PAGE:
Newton Lett Killed By Shot Gun Blast Monday Night

Sunderland Hetman, 55, Chillicothe Route 2, was held in the county jail Tuesday for investigation in connection with the shotgun slaying of Newton Lett, 34, about nine p.m. Monday
The body of Lett, a Negro, and an employee of the National Fireworks, Inc. was found on the front porch of his father-in-law, Arthur Jackson, who resides on Route 335, about 5 miles north of Beaver.
Jackson told officials that his son-in-law called to him form the porch and that before he could get there he heard the blast of a gun.
Left's right side was drilled by a charge from a shotgun which obviously was fired form close range, Sheriff Jesse Foster said. Beside him was found his shogun, but it had not been fired, the sheriff added.
Hetman, who also is a Negro, and an NFI employee, was picked up at his home at two a.m. Tuesday by Sheriff Foster after the latter learned that the two had been drinking together in Waverly.
After further questioning by Pike county authorities, Hetman was released from the jail at Waverly.
Sheriff Jesse H. Foster said today that he expects to make further arrest in the case. He and Prosecutor M. J. Cofer questioned members of the Arthur Jackson family on whose premises the killing occurred, and individual statements were taken by a court reporter.
Members of the family said he had been in the home several hours before the murder and that he had bragged of having a fight with a man in a nearby hollow.
His wife said he went to their home, got a shotgun and came back to the Jackson residence and was demanding to be let into the house when the shooting occurred.
Lett was born in Pike county, February 22, 1912, and is survived by his wife, Almeda Jackson Lett, and four daughters, Edith Mae, 9, Irene, 7, Mary, 5, and Shelby Jean, 2.
Funeral services for the victim will be held Saturday at two p.m. at the Big Run Baptist church with the Rev. Geo. Zimmerman officiating and interment will be made in the Jackson family cemetery.  19 Sep 1946 The Republican Herald


     John Henry Staughter, colored, aged 110 year, said to have been the oldest resident of Pike County, passed away, Sunday night at nine o’clock at the Pike County Infirmary at Idaho, death being due to infirmities of age. Deceased who was a former resident of the Carr’s Run neighborhood in Jacksontownship, has been an inmate of the infirmary for the past several years. Staughter claimed to have been an ex-slave. The remains were claimed by his only surviving relative, a sister, Mrs. Mary Shreeves, of Ironton. The body was shipped to Ironton, Monday evening, where services were held, Tuesday and interment made in the Ironton cemetery." 3 Mar 1927 The Republican Herald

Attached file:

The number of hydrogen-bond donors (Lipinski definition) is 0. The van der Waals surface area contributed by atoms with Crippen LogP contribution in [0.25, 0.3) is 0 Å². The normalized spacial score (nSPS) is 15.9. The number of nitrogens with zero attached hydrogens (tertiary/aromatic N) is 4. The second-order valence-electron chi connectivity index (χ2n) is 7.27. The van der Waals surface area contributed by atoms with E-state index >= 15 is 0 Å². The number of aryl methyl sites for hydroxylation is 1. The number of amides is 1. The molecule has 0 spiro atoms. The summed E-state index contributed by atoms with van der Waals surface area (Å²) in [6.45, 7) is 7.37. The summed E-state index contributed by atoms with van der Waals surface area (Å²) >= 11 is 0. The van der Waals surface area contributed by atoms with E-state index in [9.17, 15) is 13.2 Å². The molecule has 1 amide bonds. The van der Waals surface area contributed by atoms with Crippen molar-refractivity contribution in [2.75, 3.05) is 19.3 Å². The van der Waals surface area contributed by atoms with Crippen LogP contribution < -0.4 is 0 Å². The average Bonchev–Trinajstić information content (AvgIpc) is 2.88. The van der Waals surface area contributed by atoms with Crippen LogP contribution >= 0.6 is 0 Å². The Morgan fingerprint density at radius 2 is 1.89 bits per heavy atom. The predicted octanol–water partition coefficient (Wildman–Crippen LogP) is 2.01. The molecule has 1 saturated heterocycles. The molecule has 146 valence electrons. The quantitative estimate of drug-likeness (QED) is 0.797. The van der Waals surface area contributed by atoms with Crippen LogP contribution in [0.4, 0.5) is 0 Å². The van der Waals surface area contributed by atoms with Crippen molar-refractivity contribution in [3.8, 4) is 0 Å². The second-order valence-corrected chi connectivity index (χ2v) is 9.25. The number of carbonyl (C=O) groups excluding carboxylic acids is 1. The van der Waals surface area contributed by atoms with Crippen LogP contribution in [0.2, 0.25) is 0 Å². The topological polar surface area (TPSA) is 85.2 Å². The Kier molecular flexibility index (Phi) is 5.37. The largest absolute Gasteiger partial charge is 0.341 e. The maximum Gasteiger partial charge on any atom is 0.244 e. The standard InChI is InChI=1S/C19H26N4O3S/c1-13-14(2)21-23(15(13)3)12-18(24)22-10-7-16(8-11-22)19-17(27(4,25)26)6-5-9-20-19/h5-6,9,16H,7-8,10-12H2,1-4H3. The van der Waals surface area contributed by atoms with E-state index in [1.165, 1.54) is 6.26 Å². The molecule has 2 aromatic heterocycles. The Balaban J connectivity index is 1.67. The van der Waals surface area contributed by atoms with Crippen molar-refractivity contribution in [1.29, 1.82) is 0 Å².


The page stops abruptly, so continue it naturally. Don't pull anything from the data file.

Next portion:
Jackson Twp., Pike Co., OH Tragedies


Untitled Untitled Untitled Untitled Untitled Untitled

     Mr. and Mrs. L. A. Oyer of Richmondale have been advised by the war department that their son, Sgt. Ralph E. Oyer was slightly wounded in action in the fighting in Luxembourg December 27.
    Sgt. Oyer received his first wounds on November 9th in action in the European Theatre and has been awarded a Purple Heart. This second wound will justify an Oak Leaf Cluster award later. 1 January 1945 The Republican Herald

Sgt. Ralph Ellsworth Oyer
17 Oct 1916-10 Aug 1981 buried Omega cemetery


Herschel  Hartley 23 April - 11 February 1921

Waverly Watchman 17 Feb 1921


HARTLEY, HERSHEL, “oldest son of Frank and Elizabeth (Overly) Hartley, was born April 23, 1898 and died Feb. 11, 1921, aged 22 years 9 months and 18 days.  He leaves to mourn, his father and step –mother, five brothers and two sisters: Homer, Early, Muriel, Eugene, Archibald  and Ora, at home, and Elma, of Austin, Ross county, Ohio, two aged grandmothers, an aged grandfather, his mother and infant brother preceded him to the Great Beyond.” 17 Feb 1921


Hickman Car and Freeman Car Collide In Accident On Omega Pike

     John Hickman, son of Mr. and Mrs. Jack Hickman, was severally injured in an automobile wreck at the intersection of the Omega and Alma roads on Monday morning about two o'clock when the car driven by him and one owned by C. M. Freeman, of Piketon, collided. The Freeman car was being driven by Mary French of Omega who with Miss Hazel Maloy were with Mr. Freeman at the time of the accident.
     With young Hickman were Finley Hartley, Henry Whaley and a Woods boy, but they escaped with minor injuries.
    The Hickman boy suffered a crushed chest, broken collar bone and deep cut on the face.
    He was brought to Waverly where he received treatment. At the present, he is getting along very well.  12 Jul 1934 The Republican Herald

Anna Anderson Hickman, age 77, of Hay Hollow Road, Chillicothe, Ohio, died Thursday afternoon, February 26, 2009 in a fire at her residence